When I was eighteen years old, I entered a large public university. Soon, it became obvious to me that many students were there to obtain a degree, find a high-paying job, and get rich. Others were interested in amassing intellectual knowledge. And, many students desired to go out drinking and partying on the weekends while others were trying to find satisfaction through relationships with girlfriends.

None of these things were new to me, but for the first time in my life, I started to consider for what I was living and why I was alive. I saw in my own heart the same selfish motives that I saw in those around me. It became a period of thinking and searching - a crossroad in my life.

At that point, there seemed like so many directions in which to turn. I started to read different books on philosophy, meditation, religion and history. As a member of the university soccer team, I tried to improve my ability through constant practice, hoping that maybe I would find fulfillment in athletics. I even went one semester without eating meat!

On one occasion, I happened to acquire a Bible. Since I was reading many other books, I figured that it wouldn't hurt to read it, too. I began reading the story of how God created the heavens and the earth. But very little of the Bible made sense to me. Nevertheless, I read on into the New Testament (Injil) about the life of Jesus Christ. I was surprised that the life of such a famous prophet was contained in such a short book. You can imagine how much more surprised I was that the entire story of Jesus' life, ministry, crucifixion, and resurrection was completed in a few pages! The account was then retold by three more authors! Despite some confusion, I felt strangely drawn to this prophet, Jesus, who suffered at the hands of disbelievers.

Up until that point in my life, I had never been to a Christian church. My father was an immigrant from Iran and my American mother had converted to Islam. From the time we were little, my brother, sister and I would go to the mosque (Islamic Center) with my parents every week. There we learned about God, his prophets, his books, his angels, the day of judgement, and life after death. We also learned surahs (verses) and prayers from the Qur'an, the Muslim holy book. The teacher recorded how many of the thirty-five prayers we had completed during the week.

Like many teenagers, as I grew older, I began to lose interest in religion. I became more interested in playing sports, going to parties, and having fun. This continued through my high school years. By the time I was ready to go to college, most of these activities, too, had already begun to seem empty and meaningless to me. This brings me back to my first year at the university. The more I began to read about Jesus in the Holy Injil, the more I began to believe. A great struggle issued. Confused and desperate, I often cried out to God, "Was Christianity, Islam, or some other faith the true faith?"

I also began to wonder if I was going to heaven after I died. In Islam, as well as in many other religions, a person would go to heaven if his good deeds outweighed his bad deeds. Poor Fred! I had already realized that I was a selfish person. No amount of willpower could help me live up to the standards of Holy God.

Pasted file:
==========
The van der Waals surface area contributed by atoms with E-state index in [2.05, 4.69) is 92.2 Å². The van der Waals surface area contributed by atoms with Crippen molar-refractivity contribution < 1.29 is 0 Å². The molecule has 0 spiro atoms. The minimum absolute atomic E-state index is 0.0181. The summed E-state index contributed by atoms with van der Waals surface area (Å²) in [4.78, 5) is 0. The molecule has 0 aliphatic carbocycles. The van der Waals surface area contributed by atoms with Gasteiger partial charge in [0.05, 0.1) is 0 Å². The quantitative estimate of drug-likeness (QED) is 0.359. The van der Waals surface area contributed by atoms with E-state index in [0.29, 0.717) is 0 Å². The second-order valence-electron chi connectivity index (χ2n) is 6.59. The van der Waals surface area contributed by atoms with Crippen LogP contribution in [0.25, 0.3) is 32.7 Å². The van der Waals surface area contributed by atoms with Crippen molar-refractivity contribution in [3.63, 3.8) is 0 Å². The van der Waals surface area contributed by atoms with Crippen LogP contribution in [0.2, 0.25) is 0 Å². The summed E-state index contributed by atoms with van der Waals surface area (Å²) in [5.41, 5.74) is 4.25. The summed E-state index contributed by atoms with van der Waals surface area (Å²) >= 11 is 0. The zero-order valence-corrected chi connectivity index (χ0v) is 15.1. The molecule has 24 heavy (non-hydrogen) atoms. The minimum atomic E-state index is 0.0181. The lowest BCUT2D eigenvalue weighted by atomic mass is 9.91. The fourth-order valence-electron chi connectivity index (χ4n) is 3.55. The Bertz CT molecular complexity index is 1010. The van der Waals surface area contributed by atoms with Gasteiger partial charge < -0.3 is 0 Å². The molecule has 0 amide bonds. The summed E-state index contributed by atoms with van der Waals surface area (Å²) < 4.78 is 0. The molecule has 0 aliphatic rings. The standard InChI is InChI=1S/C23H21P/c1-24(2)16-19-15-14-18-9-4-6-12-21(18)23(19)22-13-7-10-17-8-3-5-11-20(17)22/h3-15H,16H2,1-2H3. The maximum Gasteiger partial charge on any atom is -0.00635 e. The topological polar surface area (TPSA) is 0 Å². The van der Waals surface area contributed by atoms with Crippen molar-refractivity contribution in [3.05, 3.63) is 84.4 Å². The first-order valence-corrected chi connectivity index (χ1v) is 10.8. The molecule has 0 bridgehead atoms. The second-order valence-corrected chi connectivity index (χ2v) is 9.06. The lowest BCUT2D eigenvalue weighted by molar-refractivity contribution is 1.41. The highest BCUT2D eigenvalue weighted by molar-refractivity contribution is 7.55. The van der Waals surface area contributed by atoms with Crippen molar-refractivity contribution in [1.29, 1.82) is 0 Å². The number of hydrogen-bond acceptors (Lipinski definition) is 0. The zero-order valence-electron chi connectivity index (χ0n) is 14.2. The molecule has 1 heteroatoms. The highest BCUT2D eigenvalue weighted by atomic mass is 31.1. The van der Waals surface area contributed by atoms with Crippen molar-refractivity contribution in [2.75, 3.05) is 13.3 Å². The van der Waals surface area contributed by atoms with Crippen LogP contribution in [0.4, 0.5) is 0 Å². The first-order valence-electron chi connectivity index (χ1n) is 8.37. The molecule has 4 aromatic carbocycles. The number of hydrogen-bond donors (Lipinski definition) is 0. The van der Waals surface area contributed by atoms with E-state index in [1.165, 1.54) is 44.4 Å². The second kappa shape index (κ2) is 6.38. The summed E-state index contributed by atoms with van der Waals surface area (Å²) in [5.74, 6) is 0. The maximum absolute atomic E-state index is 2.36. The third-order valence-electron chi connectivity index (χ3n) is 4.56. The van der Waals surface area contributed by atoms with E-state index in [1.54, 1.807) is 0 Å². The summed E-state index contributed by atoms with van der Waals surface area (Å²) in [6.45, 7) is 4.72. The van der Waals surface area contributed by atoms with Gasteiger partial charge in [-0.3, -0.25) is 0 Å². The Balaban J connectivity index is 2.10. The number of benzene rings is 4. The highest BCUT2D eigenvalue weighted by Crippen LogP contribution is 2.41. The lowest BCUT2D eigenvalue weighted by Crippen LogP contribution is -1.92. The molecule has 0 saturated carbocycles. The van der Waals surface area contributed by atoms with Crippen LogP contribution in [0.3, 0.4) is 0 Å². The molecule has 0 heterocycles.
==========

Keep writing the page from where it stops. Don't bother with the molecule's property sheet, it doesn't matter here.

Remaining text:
Then, I read in the Holy Injil that Jesus said we must trust that He, Himself, would change our hearts: "Everyone who commits sin is the slave of sin ... If therefore the Son shall make you free, you shall be free indeed" (John 8:34,36). This was a different message! God knew that we are all sinful, but He is so merciful that He sent Jesus to set us free.

Little by little, I began to believe more strongly in Jesus as the Savior. Instead of trying to overcome my sinful ways solely by my own willpower, I now felt that I didn't want to live like I used to. Jesus had changed my heart! Before I realized it, I had stopped cursing and partying. More importantly, I felt my heart being changed from within as I turned away from selfishness toward Jesus.

As I returned to college for my sophomore year, I began to look for other people who had an experience similar to mine. Although the great majority of Americans profess to be Christians, I realized that only a small minority of them really know and love God.

Soon enough, I saw a sign about a Christian meeting on campus. I attended this meeting, although I felt somewhat awkward. I soon realized that God was as real and important to these people as he was to me. Eventually, I began going to the small church that organized these Christian meetings on campus.

As I expressed my heart to God in prayer and read more about Jesus in the Holy Injil, my faith began to grow. Sometimes I would go through times of doubting whether God was near tome, but he always proved Himself faithful.

Once, a Muslim scholar came to the university to give a lecture about "Muhammad in the Bible." He claimed that the Bible actually points to Muhammad as the prophet who was to come after Jesus. Again, I became confused. I delved into Bible study using the Muslim scholar's pamphlets and I found that his conclusions were either incorrect or taken out of context. Jesus had indeed been crucified for our sins once and for all. He is the "author and finisher" of truth and faith.

Since then, I have married my Christian wife. We have dedicated our lives to serving Christ and sharing His life and love with others.


Copyright April 1999 by Iranian Christians International, Inc., P.O. Box 25607, Colorado Springs, CO 80936. Used by permission. No part of this publication may be reproduced without permission.

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